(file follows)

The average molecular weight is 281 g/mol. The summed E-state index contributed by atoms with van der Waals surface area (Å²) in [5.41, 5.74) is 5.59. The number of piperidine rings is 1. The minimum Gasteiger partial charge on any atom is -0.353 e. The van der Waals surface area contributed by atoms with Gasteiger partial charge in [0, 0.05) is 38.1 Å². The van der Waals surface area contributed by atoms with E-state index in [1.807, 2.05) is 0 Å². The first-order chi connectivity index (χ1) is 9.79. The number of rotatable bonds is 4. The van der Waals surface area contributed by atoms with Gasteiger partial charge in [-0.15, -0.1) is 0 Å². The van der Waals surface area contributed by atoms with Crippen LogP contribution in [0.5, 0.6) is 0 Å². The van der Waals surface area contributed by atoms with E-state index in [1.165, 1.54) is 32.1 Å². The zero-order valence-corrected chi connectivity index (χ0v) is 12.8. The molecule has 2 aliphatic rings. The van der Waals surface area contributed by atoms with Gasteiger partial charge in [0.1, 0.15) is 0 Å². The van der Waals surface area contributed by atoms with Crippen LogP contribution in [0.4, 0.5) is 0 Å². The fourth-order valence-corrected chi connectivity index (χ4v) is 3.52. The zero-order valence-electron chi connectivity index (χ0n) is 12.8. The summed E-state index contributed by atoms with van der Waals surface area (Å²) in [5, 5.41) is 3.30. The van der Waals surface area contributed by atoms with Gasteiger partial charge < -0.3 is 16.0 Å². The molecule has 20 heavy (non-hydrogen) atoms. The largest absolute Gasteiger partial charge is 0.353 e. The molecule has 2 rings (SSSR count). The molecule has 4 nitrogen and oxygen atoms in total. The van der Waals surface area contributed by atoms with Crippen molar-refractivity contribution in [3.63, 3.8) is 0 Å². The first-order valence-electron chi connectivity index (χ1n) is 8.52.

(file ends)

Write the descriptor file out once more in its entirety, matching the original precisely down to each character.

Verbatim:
The average molecular weight is 281 g/mol. The summed E-state index contributed by atoms with van der Waals surface area (Å²) in [5.41, 5.74) is 5.59. The number of piperidine rings is 1. The minimum Gasteiger partial charge on any atom is -0.353 e. The van der Waals surface area contributed by atoms with Gasteiger partial charge in [0, 0.05) is 38.1 Å². The van der Waals surface area contributed by atoms with E-state index in [1.807, 2.05) is 0 Å². The first-order chi connectivity index (χ1) is 9.79. The number of rotatable bonds is 4. The van der Waals surface area contributed by atoms with Gasteiger partial charge in [-0.15, -0.1) is 0 Å². The van der Waals surface area contributed by atoms with Crippen LogP contribution in [0.5, 0.6) is 0 Å². The van der Waals surface area contributed by atoms with E-state index in [1.165, 1.54) is 32.1 Å². The zero-order valence-corrected chi connectivity index (χ0v) is 12.8. The molecule has 2 aliphatic rings. The van der Waals surface area contributed by atoms with Gasteiger partial charge in [0.1, 0.15) is 0 Å². The van der Waals surface area contributed by atoms with Crippen LogP contribution in [0.4, 0.5) is 0 Å². The fourth-order valence-corrected chi connectivity index (χ4v) is 3.52. The zero-order valence-electron chi connectivity index (χ0n) is 12.8. The summed E-state index contributed by atoms with van der Waals surface area (Å²) in [5, 5.41) is 3.30. The van der Waals surface area contributed by atoms with Gasteiger partial charge < -0.3 is 16.0 Å². The molecule has 20 heavy (non-hydrogen) atoms. The largest absolute Gasteiger partial charge is 0.353 e. The molecule has 2 rings (SSSR count). The molecule has 4 nitrogen and oxygen atoms in total. The van der Waals surface area contributed by atoms with Crippen molar-refractivity contribution in [3.63, 3.8) is 0 Å². The first-order valence-electron chi connectivity index (χ1n) is 8.52.